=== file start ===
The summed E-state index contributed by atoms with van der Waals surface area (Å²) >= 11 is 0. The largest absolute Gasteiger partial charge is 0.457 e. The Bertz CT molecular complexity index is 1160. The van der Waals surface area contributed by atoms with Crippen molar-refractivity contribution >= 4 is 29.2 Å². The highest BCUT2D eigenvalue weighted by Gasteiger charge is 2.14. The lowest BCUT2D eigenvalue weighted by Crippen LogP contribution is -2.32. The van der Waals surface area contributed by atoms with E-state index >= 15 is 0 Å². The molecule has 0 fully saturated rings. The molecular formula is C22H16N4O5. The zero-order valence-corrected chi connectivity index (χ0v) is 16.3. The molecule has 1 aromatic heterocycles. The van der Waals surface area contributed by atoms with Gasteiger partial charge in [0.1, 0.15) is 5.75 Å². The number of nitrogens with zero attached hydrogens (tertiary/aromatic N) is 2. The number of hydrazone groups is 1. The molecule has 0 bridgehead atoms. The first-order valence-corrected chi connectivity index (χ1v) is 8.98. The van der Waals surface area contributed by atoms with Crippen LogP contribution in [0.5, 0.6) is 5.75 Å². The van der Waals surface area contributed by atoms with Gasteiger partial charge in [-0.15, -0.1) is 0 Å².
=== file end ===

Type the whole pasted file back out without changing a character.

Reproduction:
The summed E-state index contributed by atoms with van der Waals surface area (Å²) >= 11 is 0. The largest absolute Gasteiger partial charge is 0.457 e. The Bertz CT molecular complexity index is 1160. The van der Waals surface area contributed by atoms with Crippen molar-refractivity contribution >= 4 is 29.2 Å². The highest BCUT2D eigenvalue weighted by Gasteiger charge is 2.14. The lowest BCUT2D eigenvalue weighted by Crippen LogP contribution is -2.32. The van der Waals surface area contributed by atoms with E-state index >= 15 is 0 Å². The molecule has 0 fully saturated rings. The molecular formula is C22H16N4O5. The zero-order valence-corrected chi connectivity index (χ0v) is 16.3. The molecule has 1 aromatic heterocycles. The van der Waals surface area contributed by atoms with Gasteiger partial charge in [0.1, 0.15) is 5.75 Å². The number of nitrogens with zero attached hydrogens (tertiary/aromatic N) is 2. The number of hydrazone groups is 1. The molecule has 0 bridgehead atoms. The first-order valence-corrected chi connectivity index (χ1v) is 8.98. The van der Waals surface area contributed by atoms with Crippen LogP contribution in [0.5, 0.6) is 5.75 Å². The van der Waals surface area contributed by atoms with Gasteiger partial charge in [-0.15, -0.1) is 0 Å².